Home News Stakeholders brainstorm to end Almajiri practice in Nigeria

Stakeholders brainstorm to end Almajiri practice in Nigeria

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By Andrew Huboshi, Jos

In their efforts to end the Almajiri trend in the country especially in the Northern part of the country, Islamic stakeholders have held a Stakeholders Discourse to end the menace of Almajiri children in the country especially in the 19 northern States.

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The Stakeholders also called for the enactment of laws that will deter parents from sending their wards into such ventures.

This was disclosed by Islamic Stakeholders, during a Stakeholders Discourse organised by Movement for the Rights of Almajiri Children (MORAC) held at the Central Mosque in Jos, the Plateau State Capital.

Speaking the occassion, a representative of Islamic schools, Muhammad Nazifi Yunus, who is also Director, Albayan schools, said, “The first point of concern in this Almajiri issue are the parents, because they are major stakeholders of this problem. Islam encourages child education and is a grieve sin in Islam for you to marry more than one wife and give birth to many children and just abandon them on the streets or take them far away from you in the name of almajiri.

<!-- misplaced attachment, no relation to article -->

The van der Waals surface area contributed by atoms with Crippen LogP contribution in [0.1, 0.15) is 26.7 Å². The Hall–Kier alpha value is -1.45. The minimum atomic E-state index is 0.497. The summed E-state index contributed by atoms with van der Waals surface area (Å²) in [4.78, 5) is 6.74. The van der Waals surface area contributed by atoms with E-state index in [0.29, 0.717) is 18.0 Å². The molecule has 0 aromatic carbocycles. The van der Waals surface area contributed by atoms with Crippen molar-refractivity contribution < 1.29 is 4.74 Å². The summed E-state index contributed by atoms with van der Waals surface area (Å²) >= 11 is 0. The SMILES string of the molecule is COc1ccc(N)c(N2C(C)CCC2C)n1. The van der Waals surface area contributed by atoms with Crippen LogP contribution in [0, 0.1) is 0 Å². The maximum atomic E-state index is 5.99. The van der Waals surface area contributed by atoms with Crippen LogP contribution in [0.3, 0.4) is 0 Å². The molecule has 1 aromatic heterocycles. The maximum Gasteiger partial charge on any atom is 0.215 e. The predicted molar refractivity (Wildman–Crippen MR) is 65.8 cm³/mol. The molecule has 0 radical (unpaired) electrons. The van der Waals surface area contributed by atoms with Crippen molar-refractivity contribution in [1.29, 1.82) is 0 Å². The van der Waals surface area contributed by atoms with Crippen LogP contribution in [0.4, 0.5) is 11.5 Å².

He called on civil society organisations in collaboration with governments especially in the 19 northern States where issues of Almajiri are prevalent to organised enlightenment campaigns to educate parents on the dangers of sending their wards for Almajiri.

“Secondly, the teachers in those Almajiri schools should be given special attention, because these are people who take their time to memorize the holy Quran and even write it on their slates.

“Let the government bring them closer, salaries should be fixed for them on the government scale, especially if they are well screened, because is not everybody that can teach Quran.

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“Finally I appeal to the government to build boarding schools for the Almajiris, the Almajiri we are complaining about, they are not more than ten million in the whole country.

“I believe that government has the capacity to bring all of them together especially in the 19 northern States and build schools for them, i believe if this is done, it bring to an end to this Almajiri issue”, .

Also speaking, Justice Nafisa Lawal Musa, of the Plateau State High Court, said, “The parents have the responsibility of knowing where their children.

“Government should do a serious check on the Almajiri situation, to find out anybody carrying someone should be accountable.

“Questions like, where is he coming from should be asked, how many children are in that Almajiri school he is running”.

She advice that those found on the wrong side of the law should be made to face its wrath.

In her address, the Executive Assistant to the Governor of the State on Social Investment, Dr Sumaiya Hamza, said, “It is a collective responsibility to get this children out of the streets.